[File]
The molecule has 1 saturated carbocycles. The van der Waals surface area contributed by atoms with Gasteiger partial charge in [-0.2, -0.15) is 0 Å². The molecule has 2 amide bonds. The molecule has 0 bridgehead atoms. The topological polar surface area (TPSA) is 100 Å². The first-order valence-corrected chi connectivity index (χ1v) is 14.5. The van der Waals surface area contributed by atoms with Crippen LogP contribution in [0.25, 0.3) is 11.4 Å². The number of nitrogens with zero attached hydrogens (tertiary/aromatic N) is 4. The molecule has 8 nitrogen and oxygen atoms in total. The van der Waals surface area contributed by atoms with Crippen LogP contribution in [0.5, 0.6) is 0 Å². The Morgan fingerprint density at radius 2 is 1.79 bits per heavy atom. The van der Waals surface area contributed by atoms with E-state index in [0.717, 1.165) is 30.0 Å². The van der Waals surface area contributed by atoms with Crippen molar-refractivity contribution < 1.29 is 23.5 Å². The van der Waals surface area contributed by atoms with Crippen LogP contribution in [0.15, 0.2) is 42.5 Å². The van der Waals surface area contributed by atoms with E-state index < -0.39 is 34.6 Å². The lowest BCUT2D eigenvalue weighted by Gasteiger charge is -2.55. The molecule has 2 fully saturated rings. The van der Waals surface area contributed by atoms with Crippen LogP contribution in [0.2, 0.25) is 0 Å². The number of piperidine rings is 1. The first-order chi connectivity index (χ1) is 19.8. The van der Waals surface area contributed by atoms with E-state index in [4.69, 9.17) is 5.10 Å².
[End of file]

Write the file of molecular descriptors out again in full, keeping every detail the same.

The molecule has 1 saturated carbocycles. The van der Waals surface area contributed by atoms with Gasteiger partial charge in [-0.2, -0.15) is 0 Å². The molecule has 2 amide bonds. The molecule has 0 bridgehead atoms. The topological polar surface area (TPSA) is 100 Å². The first-order valence-corrected chi connectivity index (χ1v) is 14.5. The van der Waals surface area contributed by atoms with Crippen LogP contribution in [0.25, 0.3) is 11.4 Å². The number of nitrogens with zero attached hydrogens (tertiary/aromatic N) is 4. The molecule has 8 nitrogen and oxygen atoms in total. The van der Waals surface area contributed by atoms with Crippen LogP contribution in [0.5, 0.6) is 0 Å². The Morgan fingerprint density at radius 2 is 1.79 bits per heavy atom. The van der Waals surface area contributed by atoms with E-state index in [0.717, 1.165) is 30.0 Å². The van der Waals surface area contributed by atoms with Crippen molar-refractivity contribution < 1.29 is 23.5 Å². The van der Waals surface area contributed by atoms with Crippen LogP contribution in [0.15, 0.2) is 42.5 Å². The van der Waals surface area contributed by atoms with E-state index < -0.39 is 34.6 Å². The lowest BCUT2D eigenvalue weighted by Gasteiger charge is -2.55. The molecule has 2 fully saturated rings. The van der Waals surface area contributed by atoms with Crippen LogP contribution in [0.2, 0.25) is 0 Å². The number of piperidine rings is 1. The first-order chi connectivity index (χ1) is 19.8. The van der Waals surface area contributed by atoms with E-state index in [4.69, 9.17) is 5.10 Å².